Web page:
Finding sea creatures in the pools is a haphazard business; you can rarely be sure of finding even common species. However, if I want to find a Doto sp. slug, I know just where to look.

In places around my local rocks, the brown seaweeds (wracks) are so completely covered in hydroids that they look like they have grown beards. Very close-up, these hydroids (Dynamena pumila) look like stacks of pale triangles. Among them, feeding on the hydroids, are the tiniest splodges of jelly – the Doto slugs.

Doto sp. slug – possibly Doto onusta. Looe.

Out of the water, they are a sorry, squidgy mess. If, however, I can persuade one off the hydroid, I can put it in the water to reveal its towering jelly-mould structure decorated with charming crimson or black dots. The satellite dish rhinophores (antennae) on the slug’s head are an impressive accessory too.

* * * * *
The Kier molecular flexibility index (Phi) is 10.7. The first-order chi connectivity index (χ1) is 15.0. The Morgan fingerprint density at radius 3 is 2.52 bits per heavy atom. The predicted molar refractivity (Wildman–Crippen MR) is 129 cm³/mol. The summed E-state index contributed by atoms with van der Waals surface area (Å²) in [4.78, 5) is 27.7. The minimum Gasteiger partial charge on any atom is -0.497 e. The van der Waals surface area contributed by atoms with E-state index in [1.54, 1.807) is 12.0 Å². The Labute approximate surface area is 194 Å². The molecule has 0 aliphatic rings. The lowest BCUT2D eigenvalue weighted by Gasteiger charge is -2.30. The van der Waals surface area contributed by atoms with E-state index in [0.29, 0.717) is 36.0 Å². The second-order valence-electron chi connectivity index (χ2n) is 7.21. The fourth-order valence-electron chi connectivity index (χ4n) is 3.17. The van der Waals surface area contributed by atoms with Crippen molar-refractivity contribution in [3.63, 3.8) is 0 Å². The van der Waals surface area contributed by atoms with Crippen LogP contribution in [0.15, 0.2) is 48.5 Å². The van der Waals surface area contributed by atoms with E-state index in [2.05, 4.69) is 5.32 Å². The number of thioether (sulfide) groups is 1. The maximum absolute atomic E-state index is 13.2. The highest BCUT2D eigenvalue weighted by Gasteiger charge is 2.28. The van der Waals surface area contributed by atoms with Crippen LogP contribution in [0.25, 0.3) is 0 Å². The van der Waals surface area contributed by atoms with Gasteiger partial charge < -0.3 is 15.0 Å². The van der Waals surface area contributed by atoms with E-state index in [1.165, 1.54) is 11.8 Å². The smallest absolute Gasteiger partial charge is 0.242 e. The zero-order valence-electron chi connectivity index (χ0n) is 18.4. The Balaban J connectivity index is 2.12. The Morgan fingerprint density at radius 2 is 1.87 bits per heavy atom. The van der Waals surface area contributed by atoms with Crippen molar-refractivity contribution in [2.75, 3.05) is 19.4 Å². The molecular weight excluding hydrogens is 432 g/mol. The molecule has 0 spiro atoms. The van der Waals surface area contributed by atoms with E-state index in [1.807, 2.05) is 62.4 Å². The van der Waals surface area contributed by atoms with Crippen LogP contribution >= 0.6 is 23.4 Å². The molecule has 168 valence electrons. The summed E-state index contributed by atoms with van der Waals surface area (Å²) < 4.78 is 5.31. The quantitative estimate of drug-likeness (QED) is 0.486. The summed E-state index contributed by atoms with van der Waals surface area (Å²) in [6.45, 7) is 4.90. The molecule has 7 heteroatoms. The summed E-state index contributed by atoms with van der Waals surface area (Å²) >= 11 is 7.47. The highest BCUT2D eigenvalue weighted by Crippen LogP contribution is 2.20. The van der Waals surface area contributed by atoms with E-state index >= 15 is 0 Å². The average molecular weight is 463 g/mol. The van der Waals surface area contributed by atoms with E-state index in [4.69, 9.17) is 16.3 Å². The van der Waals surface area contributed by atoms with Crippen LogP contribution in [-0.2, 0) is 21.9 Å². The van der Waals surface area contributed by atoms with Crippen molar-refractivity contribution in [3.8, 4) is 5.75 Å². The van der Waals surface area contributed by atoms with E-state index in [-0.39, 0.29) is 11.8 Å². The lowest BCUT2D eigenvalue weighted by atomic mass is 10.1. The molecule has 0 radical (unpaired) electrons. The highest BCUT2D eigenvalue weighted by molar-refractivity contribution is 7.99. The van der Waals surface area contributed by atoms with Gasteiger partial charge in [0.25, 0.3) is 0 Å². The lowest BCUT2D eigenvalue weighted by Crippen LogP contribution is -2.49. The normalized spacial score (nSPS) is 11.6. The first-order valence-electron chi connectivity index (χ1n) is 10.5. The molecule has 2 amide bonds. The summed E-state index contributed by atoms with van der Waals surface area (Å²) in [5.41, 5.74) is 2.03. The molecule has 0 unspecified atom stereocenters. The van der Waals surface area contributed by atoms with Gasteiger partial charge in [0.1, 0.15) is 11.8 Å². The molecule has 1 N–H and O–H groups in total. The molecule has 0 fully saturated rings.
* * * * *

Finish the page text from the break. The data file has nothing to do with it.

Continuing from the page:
Doto sp. slug – possibly Doto onusta. Looe, Cornwall.

Whether they remind you of cakes or jellies, there’s something gloriously edible-looking about the Doto slugs.

Warning: Slugs are not dessert. Don’t eat rock pool wildlife.

The little spots on the slug’s cerata look so much like cherries on a cake. Doto sp. slug, Looe.

It isn’t clear what species these slugs are; Doto slugs are notoriously difficult to identify. They were initially thought to be Doto coronata. That species isn’t now believed to feed on Dynamena pumila, so they may be a species known as Doto onusta – or something else. Whatever they are, I absolutely love to see them.

And now for a bonus slug… The orange-clubbed slug, Limacia clavigera, is a frequent find, but is too fabulous to be left out. Enjoy!

The orange-clubbed sea slug, Limacia clavigera. Looe, Cornwall.

Have you found anything new on your local beaches? I love to hear what other people have seen and can often help to identify unusual finds if you’d like to get in touch.

You can also find identification guides to some common rock pool creatures such as crabs, starfish and fish on my Wildlife page.

Whatever the weather, always stay safe in the rock pools. Follow my rockpooling tips to look after yourself and the wildlife on the shore.